So A: It’s that they lose track of it and B: I find that with a lot of kids is that they’re using food, not because of hunger, but to manage some other kind of feeling. And kids have so many different feelings that they’re trying to manage in a day. A big one for kids is boredom — that they’re bored and they just wander into the kitchen, I see this with my own kids, and they’re kind of wandering around, everybody gathers in the kitchen and all of a sudden you find them rummaging through things. And they’re not really hungry, but they’re just simply bored and are trying to find some distraction. Or they’re stressed. So many kids will come home from school, make a beeline to the kitchen, open up the refrigerator — and you see they’re eating and part of it maybe hunger, but really they’re just trying to unwind from the day, trying to figure out how to take all the stress and anxiety that they have and put it down.
What it becomes is that they are connecting their feelings with hunger and they become so intertwined. So mindful eating is really the antidote to that because it really teaches them to tune in and to ask themselves that question: Am I eating because I’m hungry or because I’m feeling something? Or Just boredom? And as a parent, one of the things that you can do to help them through it is 1: You have to role model it yourself. When you go to your kitchen, talking about why you are eating at that moment — “I’m going to have some of these carrots because I’m really hungry right now. Or “I haven’t eaten for a while, I’m having a snack”, and really making it clear, that connection verbally between being hungry and actually eating, which we don’t do do a lot.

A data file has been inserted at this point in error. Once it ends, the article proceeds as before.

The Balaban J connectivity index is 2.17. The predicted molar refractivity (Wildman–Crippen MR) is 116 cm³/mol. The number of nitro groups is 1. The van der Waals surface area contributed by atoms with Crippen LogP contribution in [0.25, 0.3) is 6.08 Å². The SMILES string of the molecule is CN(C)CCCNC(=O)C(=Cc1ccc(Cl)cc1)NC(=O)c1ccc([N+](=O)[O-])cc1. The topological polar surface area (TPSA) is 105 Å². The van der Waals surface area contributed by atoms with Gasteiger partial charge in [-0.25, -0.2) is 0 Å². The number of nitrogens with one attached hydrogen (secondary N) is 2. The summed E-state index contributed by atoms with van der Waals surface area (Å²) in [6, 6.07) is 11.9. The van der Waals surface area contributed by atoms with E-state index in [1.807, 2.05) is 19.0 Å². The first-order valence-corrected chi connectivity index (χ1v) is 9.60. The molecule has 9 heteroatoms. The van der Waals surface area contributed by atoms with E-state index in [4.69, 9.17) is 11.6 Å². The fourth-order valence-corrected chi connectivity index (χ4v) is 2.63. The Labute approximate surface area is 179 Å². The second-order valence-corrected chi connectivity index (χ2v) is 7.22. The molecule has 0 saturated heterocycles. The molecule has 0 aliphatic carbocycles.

Dr. Nicole Beurkens:
It’s true, as adults I don’t think that we think about that often for ourselves either. Why am I actually doing this? I would guess too — one of the things that I see is when kids or adults, when we’re more tuned in and aware of our eating patterns or thinking about “Why am I eating?”, it leads to making more health-supportive choices in terms of what we eat too. Do you find that by being more mindful and more aware of that, that there’s more space to think about “What do I really want to eat at this moment?”, as opposed to just grabbing the potato chips or whatever and then feeling bad about it later. I think the mindfulness gives us a little more space to think about that, to be a little more intentional — what do I really want to be eating right now?
Yeah, it’s taking a pause because often we’re just eating the food that is there around us, anything within arm’s reach — and instead, it’s taking that pause moment first to say: “How hungry am I, really? Am I really hungry, physically hungry?”, and “What is it that I want?” And you’re exactly right, the more that you tune in, the more discerning you become about what it is that you want. So if you want something, but you want something that is creamy and cold, and you hit the nail on the head with what it is that you really want and fulfill that hunger and your tastebuds, you are going to be right on it!